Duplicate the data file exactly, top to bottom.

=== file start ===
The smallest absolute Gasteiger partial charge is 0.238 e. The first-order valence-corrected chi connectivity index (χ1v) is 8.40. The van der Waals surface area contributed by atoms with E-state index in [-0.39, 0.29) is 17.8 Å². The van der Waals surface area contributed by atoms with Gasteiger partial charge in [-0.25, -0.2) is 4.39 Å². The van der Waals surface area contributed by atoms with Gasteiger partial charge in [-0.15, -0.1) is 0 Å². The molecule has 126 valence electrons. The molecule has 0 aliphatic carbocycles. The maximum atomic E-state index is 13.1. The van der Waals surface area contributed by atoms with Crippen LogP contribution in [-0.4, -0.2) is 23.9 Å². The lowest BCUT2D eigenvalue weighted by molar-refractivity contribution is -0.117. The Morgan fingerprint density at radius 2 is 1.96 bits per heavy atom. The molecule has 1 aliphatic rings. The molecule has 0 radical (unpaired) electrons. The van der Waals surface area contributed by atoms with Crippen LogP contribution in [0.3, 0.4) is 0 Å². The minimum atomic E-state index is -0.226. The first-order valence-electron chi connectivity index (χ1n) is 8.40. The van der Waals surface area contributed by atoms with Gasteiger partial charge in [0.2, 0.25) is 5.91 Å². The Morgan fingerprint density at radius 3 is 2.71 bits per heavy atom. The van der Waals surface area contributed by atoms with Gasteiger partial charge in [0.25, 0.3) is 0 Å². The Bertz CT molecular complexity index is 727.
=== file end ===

The smallest absolute Gasteiger partial charge is 0.238 e. The first-order valence-corrected chi connectivity index (χ1v) is 8.40. The van der Waals surface area contributed by atoms with E-state index in [-0.39, 0.29) is 17.8 Å². The van der Waals surface area contributed by atoms with Gasteiger partial charge in [-0.25, -0.2) is 4.39 Å². The van der Waals surface area contributed by atoms with Gasteiger partial charge in [-0.15, -0.1) is 0 Å². The molecule has 126 valence electrons. The molecule has 0 aliphatic carbocycles. The maximum atomic E-state index is 13.1. The van der Waals surface area contributed by atoms with Crippen LogP contribution in [-0.4, -0.2) is 23.9 Å². The lowest BCUT2D eigenvalue weighted by molar-refractivity contribution is -0.117. The Morgan fingerprint density at radius 2 is 1.96 bits per heavy atom. The molecule has 1 aliphatic rings. The molecule has 0 radical (unpaired) electrons. The van der Waals surface area contributed by atoms with Crippen LogP contribution in [0.3, 0.4) is 0 Å². The minimum atomic E-state index is -0.226. The first-order valence-electron chi connectivity index (χ1n) is 8.40. The van der Waals surface area contributed by atoms with Gasteiger partial charge in [0.2, 0.25) is 5.91 Å². The Morgan fingerprint density at radius 3 is 2.71 bits per heavy atom. The van der Waals surface area contributed by atoms with Gasteiger partial charge in [0.25, 0.3) is 0 Å². The Bertz CT molecular complexity index is 727.